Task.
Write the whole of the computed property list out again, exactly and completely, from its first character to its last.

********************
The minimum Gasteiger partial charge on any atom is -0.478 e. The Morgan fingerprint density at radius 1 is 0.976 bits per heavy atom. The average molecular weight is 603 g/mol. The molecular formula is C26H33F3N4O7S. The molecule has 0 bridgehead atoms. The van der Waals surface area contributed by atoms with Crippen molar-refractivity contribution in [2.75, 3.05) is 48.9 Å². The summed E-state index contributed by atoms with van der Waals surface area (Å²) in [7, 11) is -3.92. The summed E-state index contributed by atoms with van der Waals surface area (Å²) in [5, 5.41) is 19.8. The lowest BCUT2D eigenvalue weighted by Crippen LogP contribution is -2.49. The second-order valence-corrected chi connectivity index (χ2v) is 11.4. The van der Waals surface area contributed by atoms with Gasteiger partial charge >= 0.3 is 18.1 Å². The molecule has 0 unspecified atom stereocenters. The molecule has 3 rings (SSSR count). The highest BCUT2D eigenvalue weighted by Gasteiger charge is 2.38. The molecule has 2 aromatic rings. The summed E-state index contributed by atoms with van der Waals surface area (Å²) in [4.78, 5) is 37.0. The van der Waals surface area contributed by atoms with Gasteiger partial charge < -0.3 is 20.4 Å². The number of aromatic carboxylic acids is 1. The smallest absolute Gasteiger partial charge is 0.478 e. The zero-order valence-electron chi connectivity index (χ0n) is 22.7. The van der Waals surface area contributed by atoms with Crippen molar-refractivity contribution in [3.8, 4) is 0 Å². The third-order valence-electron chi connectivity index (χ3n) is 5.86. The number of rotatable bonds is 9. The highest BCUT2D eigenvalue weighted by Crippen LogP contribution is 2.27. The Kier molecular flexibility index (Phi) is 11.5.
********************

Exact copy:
The minimum Gasteiger partial charge on any atom is -0.478 e. The Morgan fingerprint density at radius 1 is 0.976 bits per heavy atom. The average molecular weight is 603 g/mol. The molecular formula is C26H33F3N4O7S. The molecule has 0 bridgehead atoms. The van der Waals surface area contributed by atoms with Crippen molar-refractivity contribution in [2.75, 3.05) is 48.9 Å². The summed E-state index contributed by atoms with van der Waals surface area (Å²) in [7, 11) is -3.92. The summed E-state index contributed by atoms with van der Waals surface area (Å²) in [5, 5.41) is 19.8. The lowest BCUT2D eigenvalue weighted by Crippen LogP contribution is -2.49. The second-order valence-corrected chi connectivity index (χ2v) is 11.4. The van der Waals surface area contributed by atoms with Gasteiger partial charge >= 0.3 is 18.1 Å². The molecule has 0 unspecified atom stereocenters. The molecule has 3 rings (SSSR count). The highest BCUT2D eigenvalue weighted by Gasteiger charge is 2.38. The molecule has 2 aromatic rings. The summed E-state index contributed by atoms with van der Waals surface area (Å²) in [4.78, 5) is 37.0. The van der Waals surface area contributed by atoms with Gasteiger partial charge < -0.3 is 20.4 Å². The number of aromatic carboxylic acids is 1. The smallest absolute Gasteiger partial charge is 0.478 e. The zero-order valence-electron chi connectivity index (χ0n) is 22.7. The van der Waals surface area contributed by atoms with Crippen molar-refractivity contribution in [3.8, 4) is 0 Å². The third-order valence-electron chi connectivity index (χ3n) is 5.86. The number of rotatable bonds is 9. The highest BCUT2D eigenvalue weighted by Crippen LogP contribution is 2.27. The Kier molecular flexibility index (Phi) is 11.5.